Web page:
Baby Steps

September 16, 2011

Why do some people want to kill 3D in the crib?

By Patrick Corcoran

A year ago, Wall Street analysts (particularly BTIG Research's Richard Greenfield), trade press and the occasional blogger were arguing that 3D was in the midst of a serious decline. They are still arguing it today and using the same shaky evidence.

For Greenfield, the key metric is the 3D percentage of the gross. A lower percentage for a movie than a previous one shows that audience interest in 3D is waning. In my earlier column, I showed that 3D box office demonstrated a much stronger correlation to the number of screens on which 3D showings were available. More screens meant a higher 3D gross.

Greenfield continues to use the metric and sees an alarming trend:

Opening weekend 3D percentage of the gross (movies chosen by Greenfield to illustrate his point and listed in chronological order)

How to Train Your Dragon - 68%
Shrek Forever After - 61%
Thor - 60%
Pirates of the Caribbean 4 - 46%
Kung Fu Panda 2 - 45%
Green Lantern - 45%
Cars 2 - 40%
Transformers 3 - 59%
Harry Potter 7.2 - 43%

Noting the Harry Potter percentage in an investors note, Greenfield flatly states, "3D has collapsed in the United States." Has it?

Opening weekend 3D gross

How to Train Your Dragon - $29.7 mil
Shrek Forever After - $43.3 mil
Thor - $39.6 mil
Pirates of the Caribbean 4 - $42.6 mil
Kung Fu Panda 2 - $30.6 mil
Green Lantern - $23.7 mil
Cars 2 - $27.1 mil
Transformers 3 - $57.6 mil
Harry Potter 7.2 - $72.67 mil

Clearly, the percentage of a movie's gross coming from 3D does not tell us anything useful about whether or not there is "weakening demand" for 3D movies. The seven point slide from How to Train Your Dragon to Shrek Forever After might seem alarming; the 16 point dip from Transformers 3 to Harry Potter 7.2 even more soaudiences are losing interest in 3D! Yet Shrek's 3D box office was 45 percent higher than Dragon's; Potter's was 26 percent higher than Transformers' and 144 percent higher than Dragon's. Also note that Potter and Transformers opened on roughly the same number of 3D screens (4,250 and 4,146, respectively). Twenty-six percent more people going to a 3D movie on only 2.5 percent more screens seems to me to be a pretty strong indicator of increasing demand.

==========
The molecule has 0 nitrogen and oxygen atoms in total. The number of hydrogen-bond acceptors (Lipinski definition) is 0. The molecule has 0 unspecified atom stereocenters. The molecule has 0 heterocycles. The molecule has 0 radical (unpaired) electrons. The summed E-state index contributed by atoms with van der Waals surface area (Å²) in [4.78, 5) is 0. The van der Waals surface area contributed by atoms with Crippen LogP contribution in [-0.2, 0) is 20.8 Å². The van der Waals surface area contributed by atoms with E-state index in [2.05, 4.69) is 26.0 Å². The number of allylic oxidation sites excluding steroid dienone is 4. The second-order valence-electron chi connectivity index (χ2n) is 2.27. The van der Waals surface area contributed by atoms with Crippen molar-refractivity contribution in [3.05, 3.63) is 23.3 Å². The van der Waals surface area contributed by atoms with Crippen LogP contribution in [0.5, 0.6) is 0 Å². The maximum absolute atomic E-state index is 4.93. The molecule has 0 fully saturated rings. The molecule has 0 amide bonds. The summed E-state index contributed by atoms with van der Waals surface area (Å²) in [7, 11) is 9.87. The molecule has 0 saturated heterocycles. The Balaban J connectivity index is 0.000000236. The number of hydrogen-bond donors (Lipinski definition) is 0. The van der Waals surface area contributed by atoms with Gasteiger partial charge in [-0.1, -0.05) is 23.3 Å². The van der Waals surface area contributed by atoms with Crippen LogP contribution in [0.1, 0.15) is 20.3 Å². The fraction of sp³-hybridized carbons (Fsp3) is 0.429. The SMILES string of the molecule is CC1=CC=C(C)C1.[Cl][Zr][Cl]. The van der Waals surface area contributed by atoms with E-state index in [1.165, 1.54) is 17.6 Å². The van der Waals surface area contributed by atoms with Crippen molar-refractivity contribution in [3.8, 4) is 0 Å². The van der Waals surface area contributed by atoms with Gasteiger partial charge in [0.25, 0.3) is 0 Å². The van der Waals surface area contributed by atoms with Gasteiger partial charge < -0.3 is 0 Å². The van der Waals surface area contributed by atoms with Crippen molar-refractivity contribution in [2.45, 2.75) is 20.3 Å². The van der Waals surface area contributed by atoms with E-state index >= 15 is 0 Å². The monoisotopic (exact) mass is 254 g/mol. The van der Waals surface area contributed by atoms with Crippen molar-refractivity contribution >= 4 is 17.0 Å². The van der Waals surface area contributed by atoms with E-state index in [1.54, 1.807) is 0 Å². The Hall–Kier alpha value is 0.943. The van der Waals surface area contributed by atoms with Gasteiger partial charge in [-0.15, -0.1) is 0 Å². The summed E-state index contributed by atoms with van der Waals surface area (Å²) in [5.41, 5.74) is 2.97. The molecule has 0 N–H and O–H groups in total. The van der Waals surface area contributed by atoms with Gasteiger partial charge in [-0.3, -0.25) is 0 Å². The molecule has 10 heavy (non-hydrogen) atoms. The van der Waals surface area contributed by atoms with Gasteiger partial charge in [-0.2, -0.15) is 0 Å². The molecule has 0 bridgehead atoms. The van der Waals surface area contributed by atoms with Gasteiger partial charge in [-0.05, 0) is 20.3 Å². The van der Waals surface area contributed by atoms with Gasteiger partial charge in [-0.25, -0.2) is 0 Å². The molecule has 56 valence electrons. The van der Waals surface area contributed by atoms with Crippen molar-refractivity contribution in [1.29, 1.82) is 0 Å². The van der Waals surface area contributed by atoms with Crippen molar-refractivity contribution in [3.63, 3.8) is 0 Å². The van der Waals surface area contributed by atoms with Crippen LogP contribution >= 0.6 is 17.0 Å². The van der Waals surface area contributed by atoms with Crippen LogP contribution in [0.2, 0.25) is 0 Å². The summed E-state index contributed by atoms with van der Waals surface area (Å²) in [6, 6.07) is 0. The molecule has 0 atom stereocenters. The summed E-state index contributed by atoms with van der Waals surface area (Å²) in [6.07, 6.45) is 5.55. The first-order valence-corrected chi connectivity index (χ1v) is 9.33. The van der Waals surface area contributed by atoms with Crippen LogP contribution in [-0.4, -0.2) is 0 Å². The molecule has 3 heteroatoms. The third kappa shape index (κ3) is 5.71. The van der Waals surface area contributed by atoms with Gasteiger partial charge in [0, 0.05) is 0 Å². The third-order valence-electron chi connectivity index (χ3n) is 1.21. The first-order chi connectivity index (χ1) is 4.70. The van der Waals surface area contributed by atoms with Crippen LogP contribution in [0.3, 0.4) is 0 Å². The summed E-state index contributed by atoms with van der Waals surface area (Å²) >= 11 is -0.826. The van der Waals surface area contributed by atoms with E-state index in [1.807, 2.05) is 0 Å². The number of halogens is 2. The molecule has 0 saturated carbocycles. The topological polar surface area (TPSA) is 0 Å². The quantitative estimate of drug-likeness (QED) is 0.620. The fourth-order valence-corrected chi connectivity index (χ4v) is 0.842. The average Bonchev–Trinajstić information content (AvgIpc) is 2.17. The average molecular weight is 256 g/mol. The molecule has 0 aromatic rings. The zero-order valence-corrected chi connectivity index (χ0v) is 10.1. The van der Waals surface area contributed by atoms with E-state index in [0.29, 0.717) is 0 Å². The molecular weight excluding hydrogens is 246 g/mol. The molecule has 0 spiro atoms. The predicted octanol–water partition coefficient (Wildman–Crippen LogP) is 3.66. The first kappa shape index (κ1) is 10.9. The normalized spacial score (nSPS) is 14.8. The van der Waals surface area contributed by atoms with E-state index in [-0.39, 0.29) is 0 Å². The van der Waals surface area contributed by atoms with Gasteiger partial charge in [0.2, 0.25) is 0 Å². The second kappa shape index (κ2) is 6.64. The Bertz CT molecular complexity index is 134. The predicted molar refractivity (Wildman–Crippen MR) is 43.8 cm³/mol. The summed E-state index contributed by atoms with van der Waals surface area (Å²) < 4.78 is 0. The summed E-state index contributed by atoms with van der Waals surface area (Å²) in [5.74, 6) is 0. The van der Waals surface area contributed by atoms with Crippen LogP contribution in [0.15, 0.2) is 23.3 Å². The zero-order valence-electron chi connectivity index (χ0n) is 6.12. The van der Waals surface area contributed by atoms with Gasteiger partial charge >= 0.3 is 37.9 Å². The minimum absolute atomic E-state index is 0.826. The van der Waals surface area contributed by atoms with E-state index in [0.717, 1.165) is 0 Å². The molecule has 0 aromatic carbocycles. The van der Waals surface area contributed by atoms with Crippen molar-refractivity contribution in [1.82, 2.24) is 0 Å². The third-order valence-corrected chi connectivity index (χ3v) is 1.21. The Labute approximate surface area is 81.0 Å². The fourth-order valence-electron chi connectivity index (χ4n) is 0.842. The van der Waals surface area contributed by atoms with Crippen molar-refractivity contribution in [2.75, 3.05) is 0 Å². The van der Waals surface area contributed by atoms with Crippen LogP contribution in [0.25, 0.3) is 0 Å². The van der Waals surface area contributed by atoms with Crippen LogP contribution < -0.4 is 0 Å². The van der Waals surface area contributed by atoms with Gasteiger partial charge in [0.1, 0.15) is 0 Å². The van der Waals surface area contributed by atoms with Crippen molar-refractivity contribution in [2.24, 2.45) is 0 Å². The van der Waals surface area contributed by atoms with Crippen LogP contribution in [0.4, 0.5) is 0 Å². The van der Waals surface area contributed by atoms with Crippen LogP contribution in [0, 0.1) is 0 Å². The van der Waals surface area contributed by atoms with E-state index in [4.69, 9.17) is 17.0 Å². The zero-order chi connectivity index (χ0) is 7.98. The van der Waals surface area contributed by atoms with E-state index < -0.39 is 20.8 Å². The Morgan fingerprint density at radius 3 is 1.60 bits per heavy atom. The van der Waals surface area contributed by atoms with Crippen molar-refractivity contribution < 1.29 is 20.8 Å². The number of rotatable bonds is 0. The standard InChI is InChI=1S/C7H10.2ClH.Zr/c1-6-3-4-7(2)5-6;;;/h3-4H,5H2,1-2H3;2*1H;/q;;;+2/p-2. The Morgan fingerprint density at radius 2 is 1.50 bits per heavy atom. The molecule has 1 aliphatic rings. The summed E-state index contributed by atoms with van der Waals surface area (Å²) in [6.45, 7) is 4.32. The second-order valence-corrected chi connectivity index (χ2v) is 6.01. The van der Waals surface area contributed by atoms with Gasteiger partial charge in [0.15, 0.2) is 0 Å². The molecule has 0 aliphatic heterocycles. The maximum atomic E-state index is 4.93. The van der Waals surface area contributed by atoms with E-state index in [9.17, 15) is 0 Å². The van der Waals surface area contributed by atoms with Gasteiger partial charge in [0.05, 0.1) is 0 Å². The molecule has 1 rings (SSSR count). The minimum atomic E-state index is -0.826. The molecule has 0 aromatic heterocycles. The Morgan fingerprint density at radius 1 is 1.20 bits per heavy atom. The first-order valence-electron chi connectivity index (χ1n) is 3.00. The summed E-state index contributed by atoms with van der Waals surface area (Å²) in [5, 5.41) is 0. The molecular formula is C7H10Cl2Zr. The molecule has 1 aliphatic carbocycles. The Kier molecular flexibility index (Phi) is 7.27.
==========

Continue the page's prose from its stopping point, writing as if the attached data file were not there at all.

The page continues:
If 3D percentage of the gross is the controlling metric, then Drive Angrywith 96 percent of its opening weekend gross from 3Dis the most successful 3D movie in history. It made $5.2 million in its opening weekend and $10.7 million in its theatrical run.

This single-minded focus on 3D percentage of the gross obscures more than it illuminates. The high percentage of 3D grosses on some of the early movies released on a large number of screens led to an expectation that 3D will over-deliver compared to the percentage of locations offering a particular movie in 3D. But there was no reason to think so, other than over-enthusiasm.

3D is not a genre. It is a moviemaker's tool, much as color and surround sound are tools. In its earliest iterations, it was a novelty, seemingly driving attendance just because it was part of the movie. That novelty wore off fast and we are seeing 3D settling down into a broad range of performance as a percentage of the gross-somewhere between 40 percent and 60percent, depending on the movie.

But again, that shouldn't be the metric that drives your thinking on 3D. Does 3D add to your bottom line? Does it drive people away from the theater? Harry Potter suggests not. Every theater owner is going to have to make the same sort of calculations they had to make when I wrote on this topic a year ago. How many auditoriums should I convert to 3D? Which ones? If I book this movie in 3D, how big an auditorium do I put it in? How many? How much can-or should-I charge for it? Do I sell more, or less, popcorn with a 3D movie?

However you answer those questions, there are some answers that are clear. If you offer 3D, it is essential that you offer the 2D version as well. One thing that seems obvious looking at the widely differing performance of movies in 3D, is that just like in the 2D world, we don't have one audience, but many. They overlap and recombine in different ways every week and for every movie. Some are driven by the story, others the stars, or the genre, or, yes, the price. 3D adds another variable to your calculations. Some movies will call for a greater number of screens to be assigned to 3D, some less. Your market research and your film buyer's gut will have to guide you, but it is important that your customers have options.